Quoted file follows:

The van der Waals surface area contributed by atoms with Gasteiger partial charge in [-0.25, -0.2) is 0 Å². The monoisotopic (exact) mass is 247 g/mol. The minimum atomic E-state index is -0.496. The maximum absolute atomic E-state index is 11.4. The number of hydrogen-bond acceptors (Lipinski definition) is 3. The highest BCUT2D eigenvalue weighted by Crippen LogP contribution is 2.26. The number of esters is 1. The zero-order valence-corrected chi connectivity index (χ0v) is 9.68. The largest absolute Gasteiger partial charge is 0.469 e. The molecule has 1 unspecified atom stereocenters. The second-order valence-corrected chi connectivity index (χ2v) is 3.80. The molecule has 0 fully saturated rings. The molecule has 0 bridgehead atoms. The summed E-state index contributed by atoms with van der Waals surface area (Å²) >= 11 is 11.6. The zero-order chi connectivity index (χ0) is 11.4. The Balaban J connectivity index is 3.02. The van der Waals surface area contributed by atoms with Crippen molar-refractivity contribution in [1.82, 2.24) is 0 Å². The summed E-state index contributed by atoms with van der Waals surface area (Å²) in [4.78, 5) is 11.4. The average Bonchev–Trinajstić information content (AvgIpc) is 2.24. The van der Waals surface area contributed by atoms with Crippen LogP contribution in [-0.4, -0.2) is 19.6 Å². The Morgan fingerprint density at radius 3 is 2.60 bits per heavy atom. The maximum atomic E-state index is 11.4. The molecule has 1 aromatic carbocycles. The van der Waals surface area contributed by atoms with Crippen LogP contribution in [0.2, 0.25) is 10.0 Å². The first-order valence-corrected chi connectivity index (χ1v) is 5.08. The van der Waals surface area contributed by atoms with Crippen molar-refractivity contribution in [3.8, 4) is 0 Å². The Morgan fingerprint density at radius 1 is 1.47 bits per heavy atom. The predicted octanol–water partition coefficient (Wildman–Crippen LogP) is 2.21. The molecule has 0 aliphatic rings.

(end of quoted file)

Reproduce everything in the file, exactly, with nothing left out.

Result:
The van der Waals surface area contributed by atoms with Gasteiger partial charge in [-0.25, -0.2) is 0 Å². The monoisotopic (exact) mass is 247 g/mol. The minimum atomic E-state index is -0.496. The maximum absolute atomic E-state index is 11.4. The number of hydrogen-bond acceptors (Lipinski definition) is 3. The highest BCUT2D eigenvalue weighted by Crippen LogP contribution is 2.26. The number of esters is 1. The zero-order valence-corrected chi connectivity index (χ0v) is 9.68. The largest absolute Gasteiger partial charge is 0.469 e. The molecule has 1 unspecified atom stereocenters. The second-order valence-corrected chi connectivity index (χ2v) is 3.80. The molecule has 0 fully saturated rings. The molecule has 0 bridgehead atoms. The summed E-state index contributed by atoms with van der Waals surface area (Å²) >= 11 is 11.6. The zero-order chi connectivity index (χ0) is 11.4. The Balaban J connectivity index is 3.02. The van der Waals surface area contributed by atoms with Crippen molar-refractivity contribution in [1.82, 2.24) is 0 Å². The summed E-state index contributed by atoms with van der Waals surface area (Å²) in [4.78, 5) is 11.4. The average Bonchev–Trinajstić information content (AvgIpc) is 2.24. The van der Waals surface area contributed by atoms with Crippen LogP contribution in [-0.4, -0.2) is 19.6 Å². The Morgan fingerprint density at radius 3 is 2.60 bits per heavy atom. The maximum atomic E-state index is 11.4. The molecule has 1 aromatic carbocycles. The van der Waals surface area contributed by atoms with Crippen LogP contribution in [0.2, 0.25) is 10.0 Å². The first-order valence-corrected chi connectivity index (χ1v) is 5.08. The van der Waals surface area contributed by atoms with Crippen molar-refractivity contribution in [3.8, 4) is 0 Å². The Morgan fingerprint density at radius 1 is 1.47 bits per heavy atom. The predicted octanol–water partition coefficient (Wildman–Crippen LogP) is 2.21. The molecule has 0 aliphatic rings.